Intel makes CPUs and other chips from slices of silicon crystal called wafers. New CPUs are made with the latest in wafer technology so cost of production is low and profitability is high. Because this technology is always changing, the kinds of wafers used by Intel change as new CPUs are released.
Wafers are most commonly referred to in the context of manufacturing CPUs, chipsets, video chips, memory, and other types of electronic integrated circuits. As one of the world’s leading manufacturers of electronic components, Intel has pioneered wafer technology as part of its manufacturing effort. Other CPU manufacturers, such as AMD, also use wafer technology and compete with Intel to develop the most efficient manufacturing processes.
An Intel fab is where wafers are made by a process of forming large cylinder bars of silicon crystal from melted silicon and slicing those bars into slivers called wafers. The wafers produced at a given fab are defined by their diameter and thickness. Because the process of creating crystals, wafers, and circuits is sensitive to contamination, these factories are produced using ultra clean construction techniques. The production areas called clean rooms have stringent air purification measures as well.
Types of Intel wafers
When determining what kind of wafers are used at Intel to make computer chips, the company must consider the requirements of the chips and the technology required to make them. For example, the first Intel CPU chips were created using two inch silicon wafers. Because fewer chips could be created from each wafer, costs were high. As technology developed, the more profitable, newer CPUs would be manufactured with new processes at new fabs. Production of other types of chips are shifted through the older technology fabs with the oldest fabs eventually being closed or retooled. Generally, the longer Intel can operate a fab, the more profitable it becomes because the facilities are paid for, resulting in lower overhead costs.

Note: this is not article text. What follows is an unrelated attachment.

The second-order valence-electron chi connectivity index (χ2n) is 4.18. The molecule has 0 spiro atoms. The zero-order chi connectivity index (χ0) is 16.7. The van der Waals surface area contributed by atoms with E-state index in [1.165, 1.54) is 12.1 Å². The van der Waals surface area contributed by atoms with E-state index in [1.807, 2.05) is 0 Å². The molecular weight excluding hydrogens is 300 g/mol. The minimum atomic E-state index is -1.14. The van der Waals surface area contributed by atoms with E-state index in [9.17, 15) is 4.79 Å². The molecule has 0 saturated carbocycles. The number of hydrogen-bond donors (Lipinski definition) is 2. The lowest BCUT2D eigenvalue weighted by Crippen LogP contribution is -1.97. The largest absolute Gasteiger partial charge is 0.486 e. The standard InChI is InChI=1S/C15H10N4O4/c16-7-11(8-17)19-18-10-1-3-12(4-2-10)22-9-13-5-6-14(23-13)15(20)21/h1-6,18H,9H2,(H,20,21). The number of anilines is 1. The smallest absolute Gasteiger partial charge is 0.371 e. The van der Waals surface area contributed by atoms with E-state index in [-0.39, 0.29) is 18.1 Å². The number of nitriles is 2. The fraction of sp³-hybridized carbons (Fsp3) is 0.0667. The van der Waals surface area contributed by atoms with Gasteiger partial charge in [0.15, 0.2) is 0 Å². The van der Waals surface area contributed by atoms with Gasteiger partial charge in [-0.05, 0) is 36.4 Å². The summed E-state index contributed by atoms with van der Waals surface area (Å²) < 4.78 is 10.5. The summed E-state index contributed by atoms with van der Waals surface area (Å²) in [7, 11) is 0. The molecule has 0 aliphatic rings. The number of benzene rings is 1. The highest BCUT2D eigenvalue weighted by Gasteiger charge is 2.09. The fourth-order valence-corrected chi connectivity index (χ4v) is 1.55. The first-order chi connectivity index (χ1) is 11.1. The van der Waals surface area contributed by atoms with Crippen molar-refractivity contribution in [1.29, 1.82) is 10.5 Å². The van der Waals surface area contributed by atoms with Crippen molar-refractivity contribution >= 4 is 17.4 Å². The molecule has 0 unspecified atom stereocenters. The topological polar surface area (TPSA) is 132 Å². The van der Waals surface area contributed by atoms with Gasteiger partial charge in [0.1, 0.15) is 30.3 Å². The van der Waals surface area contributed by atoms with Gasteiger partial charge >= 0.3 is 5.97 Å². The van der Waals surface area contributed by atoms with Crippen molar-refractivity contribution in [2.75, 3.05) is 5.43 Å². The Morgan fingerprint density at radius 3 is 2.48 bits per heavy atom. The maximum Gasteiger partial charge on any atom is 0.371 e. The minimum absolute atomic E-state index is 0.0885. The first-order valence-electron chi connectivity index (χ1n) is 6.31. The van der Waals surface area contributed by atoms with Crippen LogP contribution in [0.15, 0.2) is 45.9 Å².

Intel’s newest CPUs are manufactured with 200 mm and 300 mm wafers. As the diameter of the wafer increases, more circuits can be printed on each one, lowering the material cost of production because more individual processors can be made at once. Another factor that impacts manufacturing cost is the thickness of each wafer. As technology develops to make wider wafers, it also develops to make thinner wafers. This allows even more chips to be produced from the same amount of silicon. Wafer thickness is measured in nanometers (nm), with current technology producing 32 nm and 45 nm wafers.
The future of Intel’s wafers
Expanding the size of the silicon wafer is not a simple thing to do. Technology has to develop to enable the production of crystals that are uniform across the larger diameter. Also, by necessity, new equipment has to be developed and produced to enable new manufacturing processes.
What kind of wafers are used at Intel to make computer chips in the future is defined by what new technological advances are made. Right now, the ability to produce 450 mm diameter wafers is being perfected, more than doubling the wafer's surface area. CPUs made from the new technology are expected to become available within the year.